Clippings: Dogsitting duties curb pet fantasies

Every so often I become obsessed with the idea of getting a puppy.
This wouldn’t be so bad, except that my fantasies of dog ownership rarely factor in the true rigor of that sort of project. You see, I grew up with no pets, on the fifth floor of a 100-year-old apartment building in New York City (read: no elevator).
My brother and I would beg and plead for a dog, but my parents insisted that after the honeymoon period, they would be the ones dragging it down four flights of stairs two to three times a day. In retrospect, this was a very wise decision on their part.
So instead we’d ask for a cat, but my dad’s allergic. Then it would be hamsters or gerbils or guinea pigs or rabbits, but apparently they smell a bit too much for a Manhattan apartment.
Then my mom would remind us that we had our very own pets just outside the windows.
“Rats with wings,” she’d groan, tapping the glass so that the pigeons scattered.
Still, there are a few bright spots in my history of pet ownership — for example, my mealworm in third grade. Each member of my class received one as part of our study of invertebrates, and together we watched as some 20 wriggling white worms feasted on potatoes and cornmeal. They did little else with their time until the day each one retreated into its larval stage, then emerged as a beetle.
My beetle lived well into the summer, longer than anyone else’s. When it turned on its back and gave its legs a last little wriggle and died, we held a solemn burial for it under a tree in Riverside Park.
A year or two later there were sea monkeys, but they gave up the ghost after a few weeks without food (who knew?!). I also had a brief infatuation with an earthworm that I rescued from my cousins, who were attempting to use him as fishing bait. His name was Alfred the Third, since I came to his rescue after two thirds of his body had already met its watery grave. He lived for only another day, but what a day it was!
Despite my pet-related failures, these days I’m occasionally inspired to take another stab at pet ownership. In those moments of inspiration, I start to research dogs (i.e. watch YouTube videos of puppies), then start to imagine the long hikes we could go on, just the two of us wandering the mountains and trails of Vermont.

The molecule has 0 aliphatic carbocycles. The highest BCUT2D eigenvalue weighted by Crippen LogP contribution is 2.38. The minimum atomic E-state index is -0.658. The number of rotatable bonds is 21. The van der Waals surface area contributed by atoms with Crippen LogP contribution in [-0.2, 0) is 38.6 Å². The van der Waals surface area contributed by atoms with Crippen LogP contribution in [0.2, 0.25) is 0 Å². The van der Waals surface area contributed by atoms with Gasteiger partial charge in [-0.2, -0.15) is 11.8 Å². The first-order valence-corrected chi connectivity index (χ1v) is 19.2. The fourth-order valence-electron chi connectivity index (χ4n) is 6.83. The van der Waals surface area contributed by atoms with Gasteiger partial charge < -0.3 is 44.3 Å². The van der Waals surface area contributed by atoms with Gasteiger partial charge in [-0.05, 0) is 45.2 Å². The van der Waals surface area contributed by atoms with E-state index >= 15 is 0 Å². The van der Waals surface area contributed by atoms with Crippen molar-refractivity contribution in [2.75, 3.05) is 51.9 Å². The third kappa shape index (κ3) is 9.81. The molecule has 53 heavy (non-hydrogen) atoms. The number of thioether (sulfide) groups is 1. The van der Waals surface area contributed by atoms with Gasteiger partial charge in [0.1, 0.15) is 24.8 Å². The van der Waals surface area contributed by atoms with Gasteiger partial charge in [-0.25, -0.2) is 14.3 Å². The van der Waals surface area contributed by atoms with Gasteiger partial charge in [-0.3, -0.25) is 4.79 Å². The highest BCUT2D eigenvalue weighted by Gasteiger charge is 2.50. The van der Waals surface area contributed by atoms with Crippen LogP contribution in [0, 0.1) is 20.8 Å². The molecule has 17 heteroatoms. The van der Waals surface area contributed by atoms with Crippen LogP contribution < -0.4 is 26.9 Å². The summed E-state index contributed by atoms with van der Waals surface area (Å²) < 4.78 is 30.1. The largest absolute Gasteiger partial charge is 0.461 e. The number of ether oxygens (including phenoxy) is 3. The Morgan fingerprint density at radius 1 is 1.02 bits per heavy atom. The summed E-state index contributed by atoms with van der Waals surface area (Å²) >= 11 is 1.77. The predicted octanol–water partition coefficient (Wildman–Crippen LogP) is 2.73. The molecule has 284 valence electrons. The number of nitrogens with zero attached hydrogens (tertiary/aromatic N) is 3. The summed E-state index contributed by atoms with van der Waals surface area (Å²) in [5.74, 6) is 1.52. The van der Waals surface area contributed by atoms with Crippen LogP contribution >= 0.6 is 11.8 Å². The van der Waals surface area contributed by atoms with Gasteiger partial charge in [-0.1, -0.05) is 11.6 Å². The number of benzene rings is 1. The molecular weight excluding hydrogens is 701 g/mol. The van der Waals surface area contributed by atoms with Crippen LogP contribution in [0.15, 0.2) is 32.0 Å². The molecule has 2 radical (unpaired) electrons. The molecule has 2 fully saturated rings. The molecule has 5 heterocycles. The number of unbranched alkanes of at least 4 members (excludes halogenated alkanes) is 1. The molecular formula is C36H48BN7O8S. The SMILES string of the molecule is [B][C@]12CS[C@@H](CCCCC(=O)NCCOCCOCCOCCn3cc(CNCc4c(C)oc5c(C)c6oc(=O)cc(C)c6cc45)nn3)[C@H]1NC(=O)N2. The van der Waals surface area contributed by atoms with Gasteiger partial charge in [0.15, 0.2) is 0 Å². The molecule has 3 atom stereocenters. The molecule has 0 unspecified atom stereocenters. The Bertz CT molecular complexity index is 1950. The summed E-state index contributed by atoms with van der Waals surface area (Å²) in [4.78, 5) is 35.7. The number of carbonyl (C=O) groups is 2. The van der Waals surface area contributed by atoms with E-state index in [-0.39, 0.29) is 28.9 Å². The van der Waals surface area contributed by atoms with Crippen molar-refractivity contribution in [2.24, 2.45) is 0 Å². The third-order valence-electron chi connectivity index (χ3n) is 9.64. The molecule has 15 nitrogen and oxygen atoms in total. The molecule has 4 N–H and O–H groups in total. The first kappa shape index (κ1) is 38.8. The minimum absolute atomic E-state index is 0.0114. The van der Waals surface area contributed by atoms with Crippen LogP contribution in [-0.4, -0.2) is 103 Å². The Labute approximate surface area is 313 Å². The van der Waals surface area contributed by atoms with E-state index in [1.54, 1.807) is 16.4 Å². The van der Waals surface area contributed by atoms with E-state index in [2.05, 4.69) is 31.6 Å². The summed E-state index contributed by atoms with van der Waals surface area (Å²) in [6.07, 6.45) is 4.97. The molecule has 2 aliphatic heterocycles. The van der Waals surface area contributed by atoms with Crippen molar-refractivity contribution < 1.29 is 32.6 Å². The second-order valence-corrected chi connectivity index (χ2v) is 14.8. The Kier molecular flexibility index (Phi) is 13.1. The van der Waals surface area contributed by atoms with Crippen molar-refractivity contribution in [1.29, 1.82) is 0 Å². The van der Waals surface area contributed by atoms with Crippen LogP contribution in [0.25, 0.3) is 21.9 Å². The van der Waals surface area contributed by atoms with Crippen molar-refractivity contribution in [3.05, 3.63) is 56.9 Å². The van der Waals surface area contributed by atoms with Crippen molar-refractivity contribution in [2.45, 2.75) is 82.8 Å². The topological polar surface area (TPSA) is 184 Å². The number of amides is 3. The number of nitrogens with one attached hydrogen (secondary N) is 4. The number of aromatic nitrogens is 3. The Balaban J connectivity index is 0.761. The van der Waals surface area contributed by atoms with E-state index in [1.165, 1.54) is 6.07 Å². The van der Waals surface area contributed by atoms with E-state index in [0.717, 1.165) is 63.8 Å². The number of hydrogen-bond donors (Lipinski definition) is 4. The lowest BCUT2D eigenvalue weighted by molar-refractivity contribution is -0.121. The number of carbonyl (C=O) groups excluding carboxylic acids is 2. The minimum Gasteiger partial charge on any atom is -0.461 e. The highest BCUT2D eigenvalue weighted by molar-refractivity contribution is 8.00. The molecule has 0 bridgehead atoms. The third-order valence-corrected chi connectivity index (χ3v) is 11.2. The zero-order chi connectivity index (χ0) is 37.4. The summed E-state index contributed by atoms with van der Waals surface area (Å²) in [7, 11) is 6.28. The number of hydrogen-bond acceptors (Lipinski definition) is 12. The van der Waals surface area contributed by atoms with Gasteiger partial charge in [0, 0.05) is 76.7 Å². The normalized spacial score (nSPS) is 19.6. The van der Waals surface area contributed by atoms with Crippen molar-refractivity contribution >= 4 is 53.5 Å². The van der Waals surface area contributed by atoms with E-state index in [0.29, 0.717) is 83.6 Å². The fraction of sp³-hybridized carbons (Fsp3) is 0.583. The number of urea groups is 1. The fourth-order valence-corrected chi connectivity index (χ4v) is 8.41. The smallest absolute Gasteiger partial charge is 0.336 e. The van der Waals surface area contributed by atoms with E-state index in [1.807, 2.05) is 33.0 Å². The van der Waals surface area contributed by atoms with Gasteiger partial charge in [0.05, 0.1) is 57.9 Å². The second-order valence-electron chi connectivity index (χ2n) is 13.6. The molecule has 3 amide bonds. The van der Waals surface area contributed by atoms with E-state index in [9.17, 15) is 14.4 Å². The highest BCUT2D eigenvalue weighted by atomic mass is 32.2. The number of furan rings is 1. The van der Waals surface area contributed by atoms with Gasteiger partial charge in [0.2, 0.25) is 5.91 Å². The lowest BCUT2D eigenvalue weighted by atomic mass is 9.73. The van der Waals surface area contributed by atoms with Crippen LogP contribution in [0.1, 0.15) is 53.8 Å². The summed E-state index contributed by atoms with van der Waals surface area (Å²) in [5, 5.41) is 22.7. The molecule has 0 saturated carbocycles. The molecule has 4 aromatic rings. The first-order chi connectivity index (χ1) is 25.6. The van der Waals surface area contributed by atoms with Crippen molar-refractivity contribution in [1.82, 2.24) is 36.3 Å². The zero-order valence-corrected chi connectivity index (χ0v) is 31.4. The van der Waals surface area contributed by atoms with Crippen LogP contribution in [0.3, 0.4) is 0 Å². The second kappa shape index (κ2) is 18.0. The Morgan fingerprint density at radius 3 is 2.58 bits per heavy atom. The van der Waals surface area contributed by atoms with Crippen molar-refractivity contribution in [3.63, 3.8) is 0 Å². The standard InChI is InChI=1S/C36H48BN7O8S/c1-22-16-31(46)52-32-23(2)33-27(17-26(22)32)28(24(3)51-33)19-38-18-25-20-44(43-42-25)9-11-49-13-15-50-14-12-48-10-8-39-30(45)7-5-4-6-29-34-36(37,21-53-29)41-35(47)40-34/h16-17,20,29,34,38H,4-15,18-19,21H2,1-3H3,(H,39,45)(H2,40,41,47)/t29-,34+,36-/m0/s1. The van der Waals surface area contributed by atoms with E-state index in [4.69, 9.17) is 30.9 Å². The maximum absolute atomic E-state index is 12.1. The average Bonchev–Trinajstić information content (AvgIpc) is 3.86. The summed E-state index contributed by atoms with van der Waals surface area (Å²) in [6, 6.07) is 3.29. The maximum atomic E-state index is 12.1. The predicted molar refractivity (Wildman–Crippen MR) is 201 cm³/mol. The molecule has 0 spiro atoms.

These flights of fancy are exactly why dogsitting is good for me.
Take Podo, a 10-year-old Chow/St. Bernard mix who came into my care last week while a colleague was on vacation. Podo and I have a natural affinity, or so I’ve always thought — we’re both gingers, and gingers stand together.
All was going fine until after Podo and I went for our first walk, when it became clear that he was not planning to eat.
I tapped his food bowl and he sniffed it, then looked at it with big, black, pleading eyes.
“You’re not my family,” said those eyes. “I just want them back.”
“Sorry, Podo,” I said aloud. “It’s just me and you for the next few days.”
I didn’t have the heart to tell him that they would be gone all week.
After two days, Podo seemed to have settled into my presence — or at least, he began eating again. We went for long walks around the neighborhood, sniffing everything in sight (him, not me). He greeted me with energy every evening when I got off of work and every morning when I woke up.
But leaving the house in the morning and seeing Podo’s sad eyes from within the cone of shame (he had a sore on his leg and couldn’t be left alone without the cone on) nearly broke my heart. He’d press up to the window beside the door, tongue lolling out, as though he knew I wasn’t coming back for the next eight hours.
It’s those eyes, ultimately, that remind me that I just can’t yet handle the responsibility of owning my own dog. I couldn’t rationalize owning a dog that spent most of its time waiting for me to come home from work, from fiddle lessons, from swim practice, or from bike rides. The more often I left home, the more I’d be walking out the door with those sad, sad eyes staring at my back.
So for now, I guess I’ll stick to hanging out with other people’s dogs and feeding my own sourdough starter every so often. Sourdough can’t guilt me with its eyes.
Plus, it’s mighty tasty … which is more than I can say for a dog.
Reporter Andrea Suozzo is at [email protected].

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